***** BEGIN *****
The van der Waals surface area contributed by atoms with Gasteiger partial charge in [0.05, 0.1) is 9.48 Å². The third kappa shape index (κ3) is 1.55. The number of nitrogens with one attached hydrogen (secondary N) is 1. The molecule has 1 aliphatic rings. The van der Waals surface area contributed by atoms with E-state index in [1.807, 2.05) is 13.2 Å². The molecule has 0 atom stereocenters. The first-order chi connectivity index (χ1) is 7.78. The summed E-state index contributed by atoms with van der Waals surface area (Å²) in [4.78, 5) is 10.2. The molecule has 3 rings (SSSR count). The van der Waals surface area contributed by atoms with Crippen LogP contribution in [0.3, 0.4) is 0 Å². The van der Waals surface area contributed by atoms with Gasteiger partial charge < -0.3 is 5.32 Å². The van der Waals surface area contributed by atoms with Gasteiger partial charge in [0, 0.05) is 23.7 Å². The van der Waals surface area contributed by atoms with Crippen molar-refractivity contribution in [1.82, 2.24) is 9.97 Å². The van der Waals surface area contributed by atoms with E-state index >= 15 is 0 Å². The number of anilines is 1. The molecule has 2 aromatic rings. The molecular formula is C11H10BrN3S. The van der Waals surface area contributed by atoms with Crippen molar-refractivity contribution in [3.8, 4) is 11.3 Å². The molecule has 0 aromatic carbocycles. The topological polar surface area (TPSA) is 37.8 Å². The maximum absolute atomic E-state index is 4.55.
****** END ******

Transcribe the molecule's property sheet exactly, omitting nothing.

The van der Waals surface area contributed by atoms with Gasteiger partial charge in [0.05, 0.1) is 9.48 Å². The third kappa shape index (κ3) is 1.55. The number of nitrogens with one attached hydrogen (secondary N) is 1. The molecule has 1 aliphatic rings. The van der Waals surface area contributed by atoms with E-state index in [1.807, 2.05) is 13.2 Å². The molecule has 0 atom stereocenters. The first-order chi connectivity index (χ1) is 7.78. The summed E-state index contributed by atoms with van der Waals surface area (Å²) in [4.78, 5) is 10.2. The molecule has 3 rings (SSSR count). The van der Waals surface area contributed by atoms with Crippen LogP contribution in [0.3, 0.4) is 0 Å². The van der Waals surface area contributed by atoms with Gasteiger partial charge < -0.3 is 5.32 Å². The van der Waals surface area contributed by atoms with Gasteiger partial charge in [0, 0.05) is 23.7 Å². The van der Waals surface area contributed by atoms with Crippen molar-refractivity contribution in [1.82, 2.24) is 9.97 Å². The van der Waals surface area contributed by atoms with E-state index >= 15 is 0 Å². The number of anilines is 1. The molecule has 2 aromatic rings. The molecular formula is C11H10BrN3S. The van der Waals surface area contributed by atoms with Crippen molar-refractivity contribution in [3.8, 4) is 11.3 Å². The molecule has 0 aromatic carbocycles. The topological polar surface area (TPSA) is 37.8 Å². The maximum absolute atomic E-state index is 4.55.